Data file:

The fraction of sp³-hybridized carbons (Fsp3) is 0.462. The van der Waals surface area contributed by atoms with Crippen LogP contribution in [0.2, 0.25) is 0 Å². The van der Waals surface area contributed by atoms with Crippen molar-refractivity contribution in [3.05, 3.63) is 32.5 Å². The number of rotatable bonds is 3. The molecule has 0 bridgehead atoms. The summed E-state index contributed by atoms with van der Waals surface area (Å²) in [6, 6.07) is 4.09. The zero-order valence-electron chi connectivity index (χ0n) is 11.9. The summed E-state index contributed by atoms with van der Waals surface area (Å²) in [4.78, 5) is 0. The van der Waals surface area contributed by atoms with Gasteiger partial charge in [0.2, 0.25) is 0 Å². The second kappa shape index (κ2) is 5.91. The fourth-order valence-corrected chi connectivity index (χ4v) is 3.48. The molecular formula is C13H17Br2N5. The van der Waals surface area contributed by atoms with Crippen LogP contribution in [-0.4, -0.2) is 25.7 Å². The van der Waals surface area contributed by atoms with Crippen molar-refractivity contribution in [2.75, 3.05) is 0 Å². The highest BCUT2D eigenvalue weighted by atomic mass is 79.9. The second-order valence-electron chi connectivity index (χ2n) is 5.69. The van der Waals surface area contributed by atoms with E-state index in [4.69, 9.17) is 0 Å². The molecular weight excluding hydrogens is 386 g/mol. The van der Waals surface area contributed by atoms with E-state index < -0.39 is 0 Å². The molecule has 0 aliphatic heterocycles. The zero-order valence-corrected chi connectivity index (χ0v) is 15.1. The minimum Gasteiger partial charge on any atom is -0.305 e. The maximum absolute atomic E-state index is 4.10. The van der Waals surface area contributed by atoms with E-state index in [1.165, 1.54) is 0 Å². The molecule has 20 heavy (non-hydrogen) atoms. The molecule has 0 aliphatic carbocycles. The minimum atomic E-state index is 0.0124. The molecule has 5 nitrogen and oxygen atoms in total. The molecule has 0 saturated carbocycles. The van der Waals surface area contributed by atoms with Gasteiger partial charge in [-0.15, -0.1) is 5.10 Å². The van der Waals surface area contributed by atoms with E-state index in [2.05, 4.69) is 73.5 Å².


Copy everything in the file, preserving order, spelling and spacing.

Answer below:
The fraction of sp³-hybridized carbons (Fsp3) is 0.462. The van der Waals surface area contributed by atoms with Crippen LogP contribution in [0.2, 0.25) is 0 Å². The van der Waals surface area contributed by atoms with Crippen molar-refractivity contribution in [3.05, 3.63) is 32.5 Å². The number of rotatable bonds is 3. The molecule has 0 bridgehead atoms. The summed E-state index contributed by atoms with van der Waals surface area (Å²) in [6, 6.07) is 4.09. The zero-order valence-electron chi connectivity index (χ0n) is 11.9. The summed E-state index contributed by atoms with van der Waals surface area (Å²) in [4.78, 5) is 0. The van der Waals surface area contributed by atoms with Gasteiger partial charge in [0.2, 0.25) is 0 Å². The second kappa shape index (κ2) is 5.91. The fourth-order valence-corrected chi connectivity index (χ4v) is 3.48. The molecular formula is C13H17Br2N5. The van der Waals surface area contributed by atoms with Crippen LogP contribution in [-0.4, -0.2) is 25.7 Å². The van der Waals surface area contributed by atoms with Crippen molar-refractivity contribution in [2.75, 3.05) is 0 Å². The highest BCUT2D eigenvalue weighted by atomic mass is 79.9. The second-order valence-electron chi connectivity index (χ2n) is 5.69. The van der Waals surface area contributed by atoms with E-state index in [4.69, 9.17) is 0 Å². The molecular weight excluding hydrogens is 386 g/mol. The van der Waals surface area contributed by atoms with E-state index < -0.39 is 0 Å². The molecule has 0 aliphatic heterocycles. The zero-order valence-corrected chi connectivity index (χ0v) is 15.1. The minimum Gasteiger partial charge on any atom is -0.305 e. The maximum absolute atomic E-state index is 4.10. The van der Waals surface area contributed by atoms with E-state index in [1.165, 1.54) is 0 Å². The molecule has 20 heavy (non-hydrogen) atoms. The molecule has 0 aliphatic carbocycles. The minimum atomic E-state index is 0.0124. The molecule has 5 nitrogen and oxygen atoms in total. The molecule has 0 saturated carbocycles. The van der Waals surface area contributed by atoms with Gasteiger partial charge in [-0.15, -0.1) is 5.10 Å². The van der Waals surface area contributed by atoms with E-state index in [2.05, 4.69) is 73.5 Å².